Autonomous airplanes, tanks, patrol vehicles, foot soldiers, sentries, logistics vehicles and intelligence-gathering devices give great promise as means for reducing the casualties and costs of war, especially in relation to occupation and counter-insurgency work. One of the great obstacles to the spread of freedom is the natural reluctance of civilized nations to risk the lives of their soldiers in order to bring freedom to cultures undeserving of it. Automation holds out the prospect of changing the dynamics so as to allow occupation and ‘nation building’ without risking the lives of servicemen and without having to kill those being liberated. Moreover, the use of robots will remove the perception of an occupying force (and thus one of the main spurs to resistance)—it will in effect become a simple loan of hardware and remote technical support. The men and women of the armed forces will be able to work from the comfort of their own homes or offices and thus be saved from exposure to physical and psychological injury.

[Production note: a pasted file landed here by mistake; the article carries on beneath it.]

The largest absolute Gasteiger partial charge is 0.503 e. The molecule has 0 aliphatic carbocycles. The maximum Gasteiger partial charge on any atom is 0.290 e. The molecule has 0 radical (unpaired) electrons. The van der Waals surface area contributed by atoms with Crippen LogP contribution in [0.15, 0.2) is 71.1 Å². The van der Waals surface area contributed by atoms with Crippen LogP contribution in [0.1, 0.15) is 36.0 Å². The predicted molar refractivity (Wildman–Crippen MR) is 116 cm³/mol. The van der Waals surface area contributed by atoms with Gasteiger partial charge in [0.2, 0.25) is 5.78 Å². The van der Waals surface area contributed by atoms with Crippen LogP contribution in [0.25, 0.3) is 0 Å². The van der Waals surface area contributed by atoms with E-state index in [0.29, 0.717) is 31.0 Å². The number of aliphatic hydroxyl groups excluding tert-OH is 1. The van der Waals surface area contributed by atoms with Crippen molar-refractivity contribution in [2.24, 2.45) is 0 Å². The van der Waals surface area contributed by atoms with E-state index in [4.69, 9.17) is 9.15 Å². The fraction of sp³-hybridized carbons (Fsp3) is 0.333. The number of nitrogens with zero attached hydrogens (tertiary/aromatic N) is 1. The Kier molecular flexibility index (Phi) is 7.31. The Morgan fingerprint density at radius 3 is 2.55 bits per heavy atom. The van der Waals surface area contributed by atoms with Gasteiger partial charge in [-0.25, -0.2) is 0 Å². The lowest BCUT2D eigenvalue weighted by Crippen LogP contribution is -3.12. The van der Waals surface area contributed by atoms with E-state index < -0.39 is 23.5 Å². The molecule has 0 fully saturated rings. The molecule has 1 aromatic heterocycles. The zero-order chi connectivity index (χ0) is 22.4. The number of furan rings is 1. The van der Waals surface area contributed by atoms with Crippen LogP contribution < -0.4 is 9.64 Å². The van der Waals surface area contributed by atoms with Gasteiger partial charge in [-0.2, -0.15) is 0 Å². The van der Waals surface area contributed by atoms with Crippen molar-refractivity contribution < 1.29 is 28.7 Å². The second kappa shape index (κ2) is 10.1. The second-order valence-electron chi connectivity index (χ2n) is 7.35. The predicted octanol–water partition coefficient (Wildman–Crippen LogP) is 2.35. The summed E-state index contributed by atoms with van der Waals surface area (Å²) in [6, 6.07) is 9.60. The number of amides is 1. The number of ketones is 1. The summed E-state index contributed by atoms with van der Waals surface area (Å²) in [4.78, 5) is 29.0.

This article is an extract from the book ‘Principles of Good Government’ by Matthew Bransgrove